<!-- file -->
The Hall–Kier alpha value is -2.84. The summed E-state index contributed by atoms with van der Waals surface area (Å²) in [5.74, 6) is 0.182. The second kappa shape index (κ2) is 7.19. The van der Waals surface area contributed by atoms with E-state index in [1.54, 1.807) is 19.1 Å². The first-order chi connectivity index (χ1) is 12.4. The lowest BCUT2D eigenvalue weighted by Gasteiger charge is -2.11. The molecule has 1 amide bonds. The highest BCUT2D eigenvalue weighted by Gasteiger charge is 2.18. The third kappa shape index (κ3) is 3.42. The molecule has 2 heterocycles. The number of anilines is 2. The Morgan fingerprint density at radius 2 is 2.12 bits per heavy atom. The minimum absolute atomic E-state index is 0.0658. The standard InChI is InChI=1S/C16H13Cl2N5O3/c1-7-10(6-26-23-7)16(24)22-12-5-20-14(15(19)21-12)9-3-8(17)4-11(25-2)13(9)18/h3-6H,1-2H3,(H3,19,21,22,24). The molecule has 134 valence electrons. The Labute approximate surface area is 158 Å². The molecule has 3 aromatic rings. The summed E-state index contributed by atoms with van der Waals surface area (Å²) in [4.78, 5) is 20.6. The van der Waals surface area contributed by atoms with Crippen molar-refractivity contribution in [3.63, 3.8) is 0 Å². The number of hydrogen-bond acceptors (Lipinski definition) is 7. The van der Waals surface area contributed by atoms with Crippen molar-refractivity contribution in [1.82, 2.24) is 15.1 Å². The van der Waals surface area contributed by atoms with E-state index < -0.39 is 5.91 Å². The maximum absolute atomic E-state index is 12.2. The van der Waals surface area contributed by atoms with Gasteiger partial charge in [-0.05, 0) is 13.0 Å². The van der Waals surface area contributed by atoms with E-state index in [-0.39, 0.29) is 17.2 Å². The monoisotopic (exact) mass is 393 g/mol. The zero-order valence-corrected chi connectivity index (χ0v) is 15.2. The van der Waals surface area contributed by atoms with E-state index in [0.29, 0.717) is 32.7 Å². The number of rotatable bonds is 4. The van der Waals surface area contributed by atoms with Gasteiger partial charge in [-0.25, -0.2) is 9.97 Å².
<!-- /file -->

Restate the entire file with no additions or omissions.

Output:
The Hall–Kier alpha value is -2.84. The summed E-state index contributed by atoms with van der Waals surface area (Å²) in [5.74, 6) is 0.182. The second kappa shape index (κ2) is 7.19. The van der Waals surface area contributed by atoms with E-state index in [1.54, 1.807) is 19.1 Å². The first-order chi connectivity index (χ1) is 12.4. The lowest BCUT2D eigenvalue weighted by Gasteiger charge is -2.11. The molecule has 1 amide bonds. The highest BCUT2D eigenvalue weighted by Gasteiger charge is 2.18. The third kappa shape index (κ3) is 3.42. The molecule has 2 heterocycles. The number of anilines is 2. The Morgan fingerprint density at radius 2 is 2.12 bits per heavy atom. The minimum absolute atomic E-state index is 0.0658. The standard InChI is InChI=1S/C16H13Cl2N5O3/c1-7-10(6-26-23-7)16(24)22-12-5-20-14(15(19)21-12)9-3-8(17)4-11(25-2)13(9)18/h3-6H,1-2H3,(H3,19,21,22,24). The molecule has 134 valence electrons. The Labute approximate surface area is 158 Å². The molecule has 3 aromatic rings. The summed E-state index contributed by atoms with van der Waals surface area (Å²) in [4.78, 5) is 20.6. The van der Waals surface area contributed by atoms with Crippen molar-refractivity contribution in [3.63, 3.8) is 0 Å². The number of hydrogen-bond acceptors (Lipinski definition) is 7. The van der Waals surface area contributed by atoms with Crippen molar-refractivity contribution in [1.82, 2.24) is 15.1 Å². The van der Waals surface area contributed by atoms with E-state index < -0.39 is 5.91 Å². The maximum absolute atomic E-state index is 12.2. The van der Waals surface area contributed by atoms with Gasteiger partial charge in [-0.05, 0) is 13.0 Å². The van der Waals surface area contributed by atoms with E-state index in [-0.39, 0.29) is 17.2 Å². The monoisotopic (exact) mass is 393 g/mol. The zero-order valence-corrected chi connectivity index (χ0v) is 15.2. The van der Waals surface area contributed by atoms with E-state index in [0.29, 0.717) is 32.7 Å². The number of rotatable bonds is 4. The van der Waals surface area contributed by atoms with Gasteiger partial charge in [-0.25, -0.2) is 9.97 Å².